Writing


Any serious writer will tell you that writing is not for the faint of heart, nor for the gregarious, those who need people around them all the time. It’s a solitary business, one that requires strict discipline and dogged application. But it is accompanied by great rewards when you see your work in print–on paper or on line–and hear people tell you how they love your character(s). There is also a deep satisfaction that comes from just having your thoughts written, your ideas expressed, your facts of life “out there”.

This morning, in one of the writing newsletters to which I subscribe (Children’s Writer Update), there was a short video presented by the president of CBI, John Bard. He gives five important steps required to prepare your written work for submission to a publisher or editor. I think the video is important enough to give you access to it and let you listen to John’s message. He gave permission to use the link, included here:  http://www.youtube.com/watch?v=16bSzJSPiAQ

For a wealth of information on writing for children and to access the newsletter and the site, go to http://www.write4kids.com.

Another newsletter I subscribe to is http://www.fundsforwriters.com. Every issue is packed with markets for grants, magazines, contests, book publishers and agents.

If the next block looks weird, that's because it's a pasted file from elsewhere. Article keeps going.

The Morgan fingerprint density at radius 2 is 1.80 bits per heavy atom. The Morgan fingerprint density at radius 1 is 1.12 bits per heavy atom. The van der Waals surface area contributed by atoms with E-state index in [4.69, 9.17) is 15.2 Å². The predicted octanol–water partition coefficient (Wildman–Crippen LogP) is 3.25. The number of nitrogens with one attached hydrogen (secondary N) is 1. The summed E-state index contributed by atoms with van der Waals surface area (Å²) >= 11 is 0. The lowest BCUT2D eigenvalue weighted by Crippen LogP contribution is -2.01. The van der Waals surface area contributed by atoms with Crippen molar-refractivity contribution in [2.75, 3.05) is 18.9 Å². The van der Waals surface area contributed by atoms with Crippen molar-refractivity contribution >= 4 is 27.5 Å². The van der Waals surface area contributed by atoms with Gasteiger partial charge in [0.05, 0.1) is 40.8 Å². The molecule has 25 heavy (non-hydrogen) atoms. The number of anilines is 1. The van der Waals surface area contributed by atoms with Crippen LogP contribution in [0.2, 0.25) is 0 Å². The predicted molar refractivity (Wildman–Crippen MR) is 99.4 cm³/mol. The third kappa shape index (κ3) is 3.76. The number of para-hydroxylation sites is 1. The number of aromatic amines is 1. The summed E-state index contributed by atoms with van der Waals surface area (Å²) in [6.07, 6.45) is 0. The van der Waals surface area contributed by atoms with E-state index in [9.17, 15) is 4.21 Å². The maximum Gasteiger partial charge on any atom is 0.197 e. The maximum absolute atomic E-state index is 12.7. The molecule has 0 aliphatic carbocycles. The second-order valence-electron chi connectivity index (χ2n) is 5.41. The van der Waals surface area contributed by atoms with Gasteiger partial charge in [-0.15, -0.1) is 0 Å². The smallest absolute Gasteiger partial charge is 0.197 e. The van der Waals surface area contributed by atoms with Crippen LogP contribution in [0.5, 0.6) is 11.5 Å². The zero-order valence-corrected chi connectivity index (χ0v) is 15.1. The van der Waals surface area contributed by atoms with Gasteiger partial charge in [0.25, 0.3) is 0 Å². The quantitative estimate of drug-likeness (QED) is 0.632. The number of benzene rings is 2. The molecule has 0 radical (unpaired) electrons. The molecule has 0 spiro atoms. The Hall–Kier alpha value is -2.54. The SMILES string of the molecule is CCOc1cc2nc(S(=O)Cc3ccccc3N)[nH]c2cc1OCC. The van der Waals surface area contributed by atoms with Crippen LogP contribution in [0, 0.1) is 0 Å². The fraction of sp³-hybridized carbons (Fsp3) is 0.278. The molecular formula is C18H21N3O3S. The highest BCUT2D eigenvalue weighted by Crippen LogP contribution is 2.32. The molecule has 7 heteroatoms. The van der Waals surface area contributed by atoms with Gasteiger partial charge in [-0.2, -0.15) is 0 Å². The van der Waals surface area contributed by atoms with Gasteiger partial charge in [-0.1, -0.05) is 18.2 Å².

OK, now I’m going to get to work–to practice what I preach!

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2 Comments (+add yours?)

  1. coleracquel
    Jun 24, 2009 @ 15:56:11

    Great post. I struggle with the discipline aspect of writing. I’m hitting my mid-twenties and I finally realize that great ideas are just that. In the past I would get so excited about my great idea and after exhausting family and friends with this idea, my excitement would slowly wane. Now, I approach writing as a job and as the thing to finish.

    Reply

  2. Joan Foley Baier
    Jun 24, 2009 @ 16:09:29

    Been there, done that! Approaching writing as a job is your first step to writing well and getting published.

    Reply

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